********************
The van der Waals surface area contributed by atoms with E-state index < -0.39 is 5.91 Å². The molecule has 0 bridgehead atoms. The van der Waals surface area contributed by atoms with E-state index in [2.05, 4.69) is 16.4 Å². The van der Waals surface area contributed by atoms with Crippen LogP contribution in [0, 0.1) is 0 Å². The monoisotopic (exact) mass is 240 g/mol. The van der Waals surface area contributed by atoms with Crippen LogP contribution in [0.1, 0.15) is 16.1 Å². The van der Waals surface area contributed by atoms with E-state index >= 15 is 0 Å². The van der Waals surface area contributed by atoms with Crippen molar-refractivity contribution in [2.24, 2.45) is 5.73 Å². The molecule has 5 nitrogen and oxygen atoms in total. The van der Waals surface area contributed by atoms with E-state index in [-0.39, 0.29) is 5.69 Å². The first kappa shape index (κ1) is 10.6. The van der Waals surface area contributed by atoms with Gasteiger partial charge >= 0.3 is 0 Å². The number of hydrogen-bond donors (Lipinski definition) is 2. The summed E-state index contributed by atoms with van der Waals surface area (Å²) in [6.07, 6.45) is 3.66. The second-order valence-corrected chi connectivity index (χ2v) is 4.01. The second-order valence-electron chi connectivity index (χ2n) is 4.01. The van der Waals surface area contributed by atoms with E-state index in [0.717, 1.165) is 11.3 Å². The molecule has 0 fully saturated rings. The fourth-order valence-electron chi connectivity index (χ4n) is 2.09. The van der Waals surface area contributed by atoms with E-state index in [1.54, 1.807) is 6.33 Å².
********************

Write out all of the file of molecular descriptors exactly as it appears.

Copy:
The van der Waals surface area contributed by atoms with E-state index < -0.39 is 5.91 Å². The molecule has 0 bridgehead atoms. The van der Waals surface area contributed by atoms with E-state index in [2.05, 4.69) is 16.4 Å². The van der Waals surface area contributed by atoms with Crippen LogP contribution in [0, 0.1) is 0 Å². The monoisotopic (exact) mass is 240 g/mol. The van der Waals surface area contributed by atoms with Crippen LogP contribution in [0.1, 0.15) is 16.1 Å². The van der Waals surface area contributed by atoms with E-state index >= 15 is 0 Å². The van der Waals surface area contributed by atoms with Crippen molar-refractivity contribution in [2.24, 2.45) is 5.73 Å². The molecule has 5 nitrogen and oxygen atoms in total. The van der Waals surface area contributed by atoms with E-state index in [-0.39, 0.29) is 5.69 Å². The first kappa shape index (κ1) is 10.6. The van der Waals surface area contributed by atoms with Gasteiger partial charge >= 0.3 is 0 Å². The number of hydrogen-bond donors (Lipinski definition) is 2. The summed E-state index contributed by atoms with van der Waals surface area (Å²) in [6.07, 6.45) is 3.66. The second-order valence-corrected chi connectivity index (χ2v) is 4.01. The second-order valence-electron chi connectivity index (χ2n) is 4.01. The van der Waals surface area contributed by atoms with E-state index in [0.717, 1.165) is 11.3 Å². The molecule has 0 fully saturated rings. The fourth-order valence-electron chi connectivity index (χ4n) is 2.09. The van der Waals surface area contributed by atoms with E-state index in [1.54, 1.807) is 6.33 Å².